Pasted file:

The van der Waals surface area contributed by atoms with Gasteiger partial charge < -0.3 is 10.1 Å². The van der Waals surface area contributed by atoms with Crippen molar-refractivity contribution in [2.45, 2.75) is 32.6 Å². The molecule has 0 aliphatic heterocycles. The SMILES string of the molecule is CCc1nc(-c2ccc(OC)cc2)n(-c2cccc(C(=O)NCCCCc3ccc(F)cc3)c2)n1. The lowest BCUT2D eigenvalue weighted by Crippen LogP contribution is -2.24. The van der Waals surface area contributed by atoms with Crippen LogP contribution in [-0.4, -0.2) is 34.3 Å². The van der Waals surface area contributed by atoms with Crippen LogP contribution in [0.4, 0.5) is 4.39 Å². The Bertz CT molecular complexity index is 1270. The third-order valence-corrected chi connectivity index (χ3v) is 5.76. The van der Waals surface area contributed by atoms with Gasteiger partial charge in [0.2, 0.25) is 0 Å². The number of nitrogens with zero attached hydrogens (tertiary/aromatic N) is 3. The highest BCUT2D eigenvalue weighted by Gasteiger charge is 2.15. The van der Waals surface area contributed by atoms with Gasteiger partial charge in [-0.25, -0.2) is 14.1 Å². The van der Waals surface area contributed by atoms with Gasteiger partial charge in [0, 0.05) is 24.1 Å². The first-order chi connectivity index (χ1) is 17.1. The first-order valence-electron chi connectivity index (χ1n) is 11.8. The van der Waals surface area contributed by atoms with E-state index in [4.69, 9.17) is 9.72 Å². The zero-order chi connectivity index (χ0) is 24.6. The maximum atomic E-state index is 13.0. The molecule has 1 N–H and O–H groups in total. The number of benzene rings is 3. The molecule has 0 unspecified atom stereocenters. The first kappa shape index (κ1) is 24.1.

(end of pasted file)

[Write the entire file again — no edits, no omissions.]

The van der Waals surface area contributed by atoms with Gasteiger partial charge < -0.3 is 10.1 Å². The van der Waals surface area contributed by atoms with Crippen molar-refractivity contribution in [2.45, 2.75) is 32.6 Å². The molecule has 0 aliphatic heterocycles. The SMILES string of the molecule is CCc1nc(-c2ccc(OC)cc2)n(-c2cccc(C(=O)NCCCCc3ccc(F)cc3)c2)n1. The lowest BCUT2D eigenvalue weighted by Crippen LogP contribution is -2.24. The van der Waals surface area contributed by atoms with Crippen LogP contribution in [-0.4, -0.2) is 34.3 Å². The van der Waals surface area contributed by atoms with Crippen LogP contribution in [0.4, 0.5) is 4.39 Å². The Bertz CT molecular complexity index is 1270. The third-order valence-corrected chi connectivity index (χ3v) is 5.76. The van der Waals surface area contributed by atoms with Gasteiger partial charge in [0.2, 0.25) is 0 Å². The number of nitrogens with zero attached hydrogens (tertiary/aromatic N) is 3. The highest BCUT2D eigenvalue weighted by Gasteiger charge is 2.15. The van der Waals surface area contributed by atoms with Gasteiger partial charge in [-0.25, -0.2) is 14.1 Å². The van der Waals surface area contributed by atoms with Gasteiger partial charge in [0, 0.05) is 24.1 Å². The first-order chi connectivity index (χ1) is 17.1. The first-order valence-electron chi connectivity index (χ1n) is 11.8. The van der Waals surface area contributed by atoms with E-state index in [4.69, 9.17) is 9.72 Å². The zero-order chi connectivity index (χ0) is 24.6. The maximum atomic E-state index is 13.0. The molecule has 1 N–H and O–H groups in total. The number of benzene rings is 3. The molecule has 0 unspecified atom stereocenters. The first kappa shape index (κ1) is 24.1.